[A] municipality may be liable under Sec. 1983 for a single decision by its properly constituted legislative body--whether or not that body had taken similar action in the past or intended to do so in the future--because even a single decision by such a body unquestionably constitutes an act of official government policy.... But the power to establish policy is no more the exclusive province of the legislature at the local level than at the state or national level. Monell's language makes clear that it expressly envisioned other officials "whose acts or edicts may fairly be said to represent official policy," and whose decisions therefore may give rise to municipal liability under Sec. 1983.


Pembaur, 475 U.S. at 480, 106 S.Ct. at 1298-99 (citation omitted).


In the present case, Collins argues that Sergeant Wheeler was a policymaker with respect to city employment relations between sergeants and subordinate police officers, and that when he allegedly made sexual demands and caused her to be fired when she refused to comply, he acted as an official policymaker for the City.


Although Sergeant Wheeler is a supervisor in that he oversees the actions of the patrol officers in his squad, he is not an official "responsible for establishing final policy with respect to the subject matter in question." Pembaur, 475 U.S. at 483-84, 106 S.Ct. at 1300. Whether an official has final policymaking authority is a question of state law. Id. at 483, 106 S.Ct. at 1300. Under California Government Code section 38630 (West 1968), the City's police department is under the control of the Chief of Police. Although a police sergeant may have discretion to recommend hiring, firing, and discipline of employees, he or she is not the city official responsible for establishing final department policy in this area.


The fact that a particular official--even a policymaking official--has discretion in the exercise of particular functions does not, without more, give rise to municipal liability based on an exercise of that discretion.... * The official must also be responsible for establishing final government policy respecting such activity before the municipality can be held liable.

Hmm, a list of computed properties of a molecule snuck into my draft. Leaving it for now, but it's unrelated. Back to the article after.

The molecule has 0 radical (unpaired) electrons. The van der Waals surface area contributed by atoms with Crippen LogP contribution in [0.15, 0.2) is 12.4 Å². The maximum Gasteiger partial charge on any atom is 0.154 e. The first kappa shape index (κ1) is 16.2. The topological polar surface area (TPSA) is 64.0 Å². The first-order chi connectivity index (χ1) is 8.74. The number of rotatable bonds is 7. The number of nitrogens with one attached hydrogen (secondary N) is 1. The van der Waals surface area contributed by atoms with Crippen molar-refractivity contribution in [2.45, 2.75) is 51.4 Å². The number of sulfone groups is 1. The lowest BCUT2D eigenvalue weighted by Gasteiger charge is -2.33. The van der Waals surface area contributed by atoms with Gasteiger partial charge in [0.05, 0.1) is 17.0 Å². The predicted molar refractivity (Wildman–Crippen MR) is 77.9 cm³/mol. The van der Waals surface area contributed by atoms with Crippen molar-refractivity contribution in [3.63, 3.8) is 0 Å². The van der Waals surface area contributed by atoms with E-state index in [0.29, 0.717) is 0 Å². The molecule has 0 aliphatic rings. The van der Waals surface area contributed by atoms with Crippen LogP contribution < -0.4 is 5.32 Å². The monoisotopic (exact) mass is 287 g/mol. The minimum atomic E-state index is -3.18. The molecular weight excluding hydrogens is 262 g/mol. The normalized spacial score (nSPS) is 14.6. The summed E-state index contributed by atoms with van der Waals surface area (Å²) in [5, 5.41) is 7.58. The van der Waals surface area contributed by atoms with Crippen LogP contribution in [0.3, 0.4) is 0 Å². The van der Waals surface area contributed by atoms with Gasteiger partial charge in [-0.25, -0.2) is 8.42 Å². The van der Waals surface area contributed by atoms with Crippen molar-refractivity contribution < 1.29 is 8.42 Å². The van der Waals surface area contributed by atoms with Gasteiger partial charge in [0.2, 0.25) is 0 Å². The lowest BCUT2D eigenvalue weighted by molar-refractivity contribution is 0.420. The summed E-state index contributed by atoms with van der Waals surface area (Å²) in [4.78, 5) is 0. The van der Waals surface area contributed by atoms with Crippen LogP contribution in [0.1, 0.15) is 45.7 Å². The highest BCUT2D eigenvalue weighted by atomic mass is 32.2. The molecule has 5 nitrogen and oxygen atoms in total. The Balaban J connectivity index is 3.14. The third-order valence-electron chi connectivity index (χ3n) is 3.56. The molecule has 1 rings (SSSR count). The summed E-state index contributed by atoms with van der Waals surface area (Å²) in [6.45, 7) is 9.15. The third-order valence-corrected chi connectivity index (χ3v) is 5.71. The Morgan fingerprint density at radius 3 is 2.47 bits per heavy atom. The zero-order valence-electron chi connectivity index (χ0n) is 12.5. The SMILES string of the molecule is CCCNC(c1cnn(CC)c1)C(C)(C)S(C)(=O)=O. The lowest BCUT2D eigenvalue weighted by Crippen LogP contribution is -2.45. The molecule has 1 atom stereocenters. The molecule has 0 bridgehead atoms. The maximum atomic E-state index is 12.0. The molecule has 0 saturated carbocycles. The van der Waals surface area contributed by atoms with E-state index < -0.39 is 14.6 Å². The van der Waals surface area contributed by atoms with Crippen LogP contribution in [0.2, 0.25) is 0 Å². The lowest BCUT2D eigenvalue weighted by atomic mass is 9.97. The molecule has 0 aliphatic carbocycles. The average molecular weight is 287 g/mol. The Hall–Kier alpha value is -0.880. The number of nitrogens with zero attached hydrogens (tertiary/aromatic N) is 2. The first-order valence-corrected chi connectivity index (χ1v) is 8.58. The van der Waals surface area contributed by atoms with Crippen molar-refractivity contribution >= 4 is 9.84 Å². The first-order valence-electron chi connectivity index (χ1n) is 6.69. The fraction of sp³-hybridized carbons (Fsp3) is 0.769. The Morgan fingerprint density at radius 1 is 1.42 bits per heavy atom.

Pembaur, 475 U.S. at 481-83, 106 S.Ct. at 1299-1300.


Under Monell and Pembaur, municipal liability cannot be predicated upon Sergeant Wheeler's actions.


C. Denial of Motion for Judgment Notwithstanding the Verdict or for New Trial


Collins claims that the trial court abused its discretion when it denied her motion for judgment notwithstanding the verdict or, in the alternative, for a new trial. Under Federal Rule of Civil Procedure 50(b), a motion for judgment notwithstanding the verdict may be entertained only if the party has moved for a directed verdict at the close of all the evidence. If no motion for directed verdict has been made, a motion for judgment notwithstanding the verdict has no legal effect. Williams v. Fenix & Scisson, Inc., 608 F.2d 1205, 1207 (9th Cir.1979). Collins failed to move for a directed verdict. Her motion for judgment notwithstanding the verdict, therefore, was properly denied. Fed.R.Civ.P. 50(b).


As for Collins' motion for a new trial, the district court did not abuse its discretion in denying it. See Robins v. Harum, 773 F.2d 1004, 1006 (9th Cir.1985) (district court's denial of motion for new trial reviewed for abuse of discretion). Sergeant Wheeler was not a defendant in the case. Collins sued only the City of San Diego. Therefore, whatever Collins claimed Wheeler did would have significance only if the City could be held liable for Wheeler's conduct. As we have stated, respondeat superior does not apply in a section 1983 case. And Collins did not establish a policy or custom of sexual discrimination by the City, nor did she show that Sergeant Wheeler was a "policymaker." Finally, there is abundant evidence in the record that Collins was fired not because of sexual harassment, but because she failed to meet the City's standards of competence for a police officer. Because of our disposition of the issues actually presented to us, we do not reach the question whether sexual harassment may constitute a constitutional claim under 42 U.S.C. Sec. 1983.




Section 706(e) of the Civil Rights Act of 1964, 42 U.S.C. Sec. 2000e-5(e), states:

A charge under this section shall be filed within one hundred and eighty days after the alleged unlawful employment practice ... except that in a case of an unlawful employment practice with respect to which the person aggrieved has initially instituted proceedings with a State or local agency ... such charge shall be filed ... within three hundred days after the unlawful employment practice occurred....